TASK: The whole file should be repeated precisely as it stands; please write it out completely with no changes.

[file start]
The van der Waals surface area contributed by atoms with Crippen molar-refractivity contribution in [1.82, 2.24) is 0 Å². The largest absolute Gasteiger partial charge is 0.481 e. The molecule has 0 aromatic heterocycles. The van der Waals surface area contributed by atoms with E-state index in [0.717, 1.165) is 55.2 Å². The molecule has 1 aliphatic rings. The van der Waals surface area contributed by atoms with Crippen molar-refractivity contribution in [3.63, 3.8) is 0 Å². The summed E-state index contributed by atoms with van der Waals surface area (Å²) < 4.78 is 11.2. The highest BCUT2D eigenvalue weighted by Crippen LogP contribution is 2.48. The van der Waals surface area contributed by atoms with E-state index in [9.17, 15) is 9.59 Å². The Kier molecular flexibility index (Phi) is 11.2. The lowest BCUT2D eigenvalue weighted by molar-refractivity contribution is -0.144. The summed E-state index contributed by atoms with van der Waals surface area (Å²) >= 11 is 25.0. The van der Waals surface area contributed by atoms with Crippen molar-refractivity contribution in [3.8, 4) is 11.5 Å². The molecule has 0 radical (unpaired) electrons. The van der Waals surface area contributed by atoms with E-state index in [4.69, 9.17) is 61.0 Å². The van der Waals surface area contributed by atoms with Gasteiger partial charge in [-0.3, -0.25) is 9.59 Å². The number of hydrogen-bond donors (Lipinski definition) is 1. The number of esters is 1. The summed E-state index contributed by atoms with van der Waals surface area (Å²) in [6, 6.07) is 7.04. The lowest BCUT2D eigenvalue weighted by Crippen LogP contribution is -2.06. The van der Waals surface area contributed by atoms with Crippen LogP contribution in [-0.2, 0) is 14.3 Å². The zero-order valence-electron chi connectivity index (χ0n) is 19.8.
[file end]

The van der Waals surface area contributed by atoms with Crippen molar-refractivity contribution in [1.82, 2.24) is 0 Å². The largest absolute Gasteiger partial charge is 0.481 e. The molecule has 0 aromatic heterocycles. The van der Waals surface area contributed by atoms with E-state index in [0.717, 1.165) is 55.2 Å². The molecule has 1 aliphatic rings. The van der Waals surface area contributed by atoms with Crippen molar-refractivity contribution in [3.63, 3.8) is 0 Å². The summed E-state index contributed by atoms with van der Waals surface area (Å²) < 4.78 is 11.2. The highest BCUT2D eigenvalue weighted by Crippen LogP contribution is 2.48. The van der Waals surface area contributed by atoms with E-state index in [9.17, 15) is 9.59 Å². The Kier molecular flexibility index (Phi) is 11.2. The lowest BCUT2D eigenvalue weighted by molar-refractivity contribution is -0.144. The summed E-state index contributed by atoms with van der Waals surface area (Å²) >= 11 is 25.0. The van der Waals surface area contributed by atoms with Crippen molar-refractivity contribution in [3.8, 4) is 11.5 Å². The molecule has 0 radical (unpaired) electrons. The van der Waals surface area contributed by atoms with E-state index in [4.69, 9.17) is 61.0 Å². The van der Waals surface area contributed by atoms with Gasteiger partial charge in [-0.3, -0.25) is 9.59 Å². The number of hydrogen-bond donors (Lipinski definition) is 1. The number of esters is 1. The summed E-state index contributed by atoms with van der Waals surface area (Å²) in [6, 6.07) is 7.04. The lowest BCUT2D eigenvalue weighted by Crippen LogP contribution is -2.06. The van der Waals surface area contributed by atoms with Crippen LogP contribution in [-0.2, 0) is 14.3 Å². The zero-order valence-electron chi connectivity index (χ0n) is 19.8.